Tash Beecher is a very busy woman indeed. Eminently creative, she is a woman of many talents and passions, one of which, fortunately for us is AC bags. An early member of bird watching collective, Flock Together and a board member of Pocc she is inspired by the BLM anti-racism movement and is optimistic for change. With this much energy, there is no doubt she will make an impact. Follow Natasher at @brazencheek
How did you get involved with Flock Together, and what were your expectations of it?
I got involved with Flock together through my friend Ollie. We are both core members of another group (POCC; www.wearepocc.com) and both work as Creative Directors. Like me, Ollie is interested in the calm and majesty of nature. When he told me he and his friend Nadeem were starting a birdwatching group for black and brown people I jumped at the chance.
I never thought I would get into birding in my late 30s, I thought it would be another 10 years at least, but it is brilliant! I like to do things that have a purpose. I find going for a straightforward walk a little boring. Give me birds to watch and let me log them and I feel like I have a real sense of purpose!
The camaraderie is part of the fun. We send each other photos on WhatsApp whenever we’re out and about and see a bird – even if it’s a really common one like a robin or something. It brightens my day. I have found myself enjoying everyday journeys more because I’m on the lookout for birds, even when I don’t have my binoculars. It has become second nature now.
My perceptions haven’t really changed, I still think that, as a hobby it’s overwhelmingly white, but it certainly feels like this group is going to change other people’s perceptions of who our outside spaces are for. It will hopefully encourage other black and brown people to get outside and see a bit of nature – particularly kids and young people who have always held the impression that the outdoors is just for posh white people with money. They need to know they are not excluded from this space, that they are as welcome as anyone.
When were you first drawn to nature/birdwatching and what do you get out of it?
As a kid from Somerset, I’ve always been interested in nature, particularly insects and small animals. As a kid, I used to spend hours in my garden watching spiders and woodlice and anything that moved. I didn’t really move onto birds until age 9 or 10. We had a birdwatching hut in the back corner of the playground at primary school. There was a pond and a vast amount of biodiversity, and I saw what is now one of my favourite classic British birds, the beautiful Great Tit, for the first time.
Nature is incredible. I wear my takeaways from its majesty on my body as tattoos – I have a few birds, flowers… in fact all bar one (bicycle cogs with wings) of my tattoos is of nature. I have the Greek/ mathematical symbol ‘phi’ on my wrist. It’s the golden ratio that’s found in nature pretty much everywhere. I have it because it reminds me of the power of nature, and the fact that, no matter what madness humankind inflicts on the earth, or what we use our brains to predict and try to understand, nature already had it covered, and will ALWAYS outlive us.
What are your useful tips for an urban Birdwatcher?
Look up and around. Open your ears. Not just in your park or local green spaces, but anywhere there’s a tree or a roof on your street. You really don’t have to go far to see birds. Just go on a half hour walk to clear your head and see what birds are about. You hear them before you see them. Somehow when you’re listening out for birdsong it drowns out the din of the city.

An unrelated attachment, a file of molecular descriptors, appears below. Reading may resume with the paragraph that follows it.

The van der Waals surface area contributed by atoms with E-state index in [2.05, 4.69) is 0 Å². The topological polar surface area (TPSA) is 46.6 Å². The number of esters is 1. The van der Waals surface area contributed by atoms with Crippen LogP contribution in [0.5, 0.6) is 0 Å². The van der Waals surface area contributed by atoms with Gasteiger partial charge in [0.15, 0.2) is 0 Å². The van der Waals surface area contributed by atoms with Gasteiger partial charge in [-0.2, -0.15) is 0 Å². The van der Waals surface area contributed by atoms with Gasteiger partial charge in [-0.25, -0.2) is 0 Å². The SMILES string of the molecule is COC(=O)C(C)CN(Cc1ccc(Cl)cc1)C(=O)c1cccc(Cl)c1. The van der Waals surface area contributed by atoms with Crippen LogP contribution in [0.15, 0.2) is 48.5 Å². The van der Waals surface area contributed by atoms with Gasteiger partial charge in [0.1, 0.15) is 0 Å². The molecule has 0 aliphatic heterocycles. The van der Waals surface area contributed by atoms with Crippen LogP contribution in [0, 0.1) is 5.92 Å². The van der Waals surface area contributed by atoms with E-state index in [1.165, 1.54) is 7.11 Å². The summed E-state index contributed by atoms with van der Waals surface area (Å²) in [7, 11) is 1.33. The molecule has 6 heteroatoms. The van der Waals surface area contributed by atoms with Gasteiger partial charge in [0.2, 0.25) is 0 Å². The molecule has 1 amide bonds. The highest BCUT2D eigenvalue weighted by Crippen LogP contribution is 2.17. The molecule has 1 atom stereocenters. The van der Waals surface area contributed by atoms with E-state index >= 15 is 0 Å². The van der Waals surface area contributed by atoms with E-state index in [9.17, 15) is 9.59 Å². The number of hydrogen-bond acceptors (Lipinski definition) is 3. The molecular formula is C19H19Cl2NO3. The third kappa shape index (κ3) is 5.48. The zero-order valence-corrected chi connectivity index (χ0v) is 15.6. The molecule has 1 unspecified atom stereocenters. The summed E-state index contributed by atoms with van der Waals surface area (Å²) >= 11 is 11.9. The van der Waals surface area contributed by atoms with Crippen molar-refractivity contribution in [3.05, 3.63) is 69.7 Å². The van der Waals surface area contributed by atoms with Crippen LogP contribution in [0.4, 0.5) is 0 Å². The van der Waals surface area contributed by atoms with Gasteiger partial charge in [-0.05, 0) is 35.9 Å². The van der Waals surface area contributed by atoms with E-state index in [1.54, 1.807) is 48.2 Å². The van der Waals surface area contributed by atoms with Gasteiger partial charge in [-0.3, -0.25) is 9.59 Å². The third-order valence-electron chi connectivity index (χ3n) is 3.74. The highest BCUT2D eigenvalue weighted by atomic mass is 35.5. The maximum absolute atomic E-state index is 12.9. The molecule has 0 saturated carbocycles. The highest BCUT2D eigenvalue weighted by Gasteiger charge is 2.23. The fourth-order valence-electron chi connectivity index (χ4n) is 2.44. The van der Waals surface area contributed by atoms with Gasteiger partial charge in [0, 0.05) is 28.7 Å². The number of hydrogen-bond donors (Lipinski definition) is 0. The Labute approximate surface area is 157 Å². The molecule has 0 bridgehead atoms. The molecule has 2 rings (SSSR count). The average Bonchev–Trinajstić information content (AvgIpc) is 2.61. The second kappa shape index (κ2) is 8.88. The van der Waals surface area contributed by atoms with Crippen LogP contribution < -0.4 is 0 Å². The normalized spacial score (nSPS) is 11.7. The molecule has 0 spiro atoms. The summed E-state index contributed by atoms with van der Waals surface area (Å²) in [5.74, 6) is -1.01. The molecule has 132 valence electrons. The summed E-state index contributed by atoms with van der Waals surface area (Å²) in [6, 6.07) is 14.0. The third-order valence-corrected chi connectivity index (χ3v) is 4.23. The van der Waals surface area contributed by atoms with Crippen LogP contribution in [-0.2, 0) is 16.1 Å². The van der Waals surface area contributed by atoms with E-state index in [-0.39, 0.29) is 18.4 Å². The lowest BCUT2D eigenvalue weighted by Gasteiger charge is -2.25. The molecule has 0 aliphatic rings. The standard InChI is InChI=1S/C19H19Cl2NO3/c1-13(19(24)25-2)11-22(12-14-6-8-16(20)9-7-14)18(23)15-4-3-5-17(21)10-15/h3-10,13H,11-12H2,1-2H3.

Keep a pocket guide to birds with you whenever you leave home to help identify anything you spot or download a birding app. I note down, either in my phone or in my small notebook, when I spot a bird, of any kind. I note the date, time, place and what I think the bird might be, or a description.
Where is next on your wish list for a UK or further afield (when traveling back to norm) birdwatching trip?
Even though I live in West London, I’ve never been to the London Wetland Centre in Barnes. I’m fortunate to have travelled all over the world for work and for leisure, and I enjoy travelling and experiencing different cultures. I was supposed to be going to Japan this year. The plan was to start in Tokyo and then travel south towards the islands. When I eventually make the trip, I plan to do some birding. It won’t be a birding-specific trip, but I’ll definitely be bringing my binoculars and notebook.
You worked on the campaign for World Afro Day 2018. Have you always flaunted your ‘fro?
Haha, yes! I was the creative director on that amazing project, which sought to raise awareness of the hair bias that exists against people with afro hair, whilst also championing the choice for people with naturally afro textured hair to wear their hair however they please. I wouldn’t say I flaunt my ‘fro, and in fact, that as an impression is one of the issues faced by those of us with afro hair. It inadvertently can become politicised, policed, and fetishized and is always seen as a statement.
There is something massively wrong with society when you get schoolkids being sent home or expelled because they are just wearing their hair as it grows. I embrace my hair and experiment with it both as creative expression and for practicality.
As a person of colour, how do you see the momentum of BLM flowing through different industries?
We cannot lose momentum with this. The cumulative effect of how the black community has been disproportionately affected by the global pandemic, and the BLM movement, has meant irreversible change in the world. There is no going back. There are enough black and brown people in positions of power to keep the momentum flowing. Many, myself included, have been working towards this stage our entire careers. We are holding the people currently in charge of the systems to account and making ourselves heard. With active support and allyship from people who are not black, the burden of change does not stop with black and brown folk.
It is hard work, and it will continue to be hard work, but there are a lot of white people realising how much progress needs to be made and having to overcome their feelings of white fragility. Allies need to be in it for the long haul. Collectively, the movement is making a difference. It’s not just about it being ‘the right thing to do.’ The pandemic has stripped away so much of the fluff and faff, and people are seeing the issues for what they are the importance and benefit of changing them. It is not a trend (although social media feeds might suggest otherwise). There are changes happening every minute, deep within global systems and structures.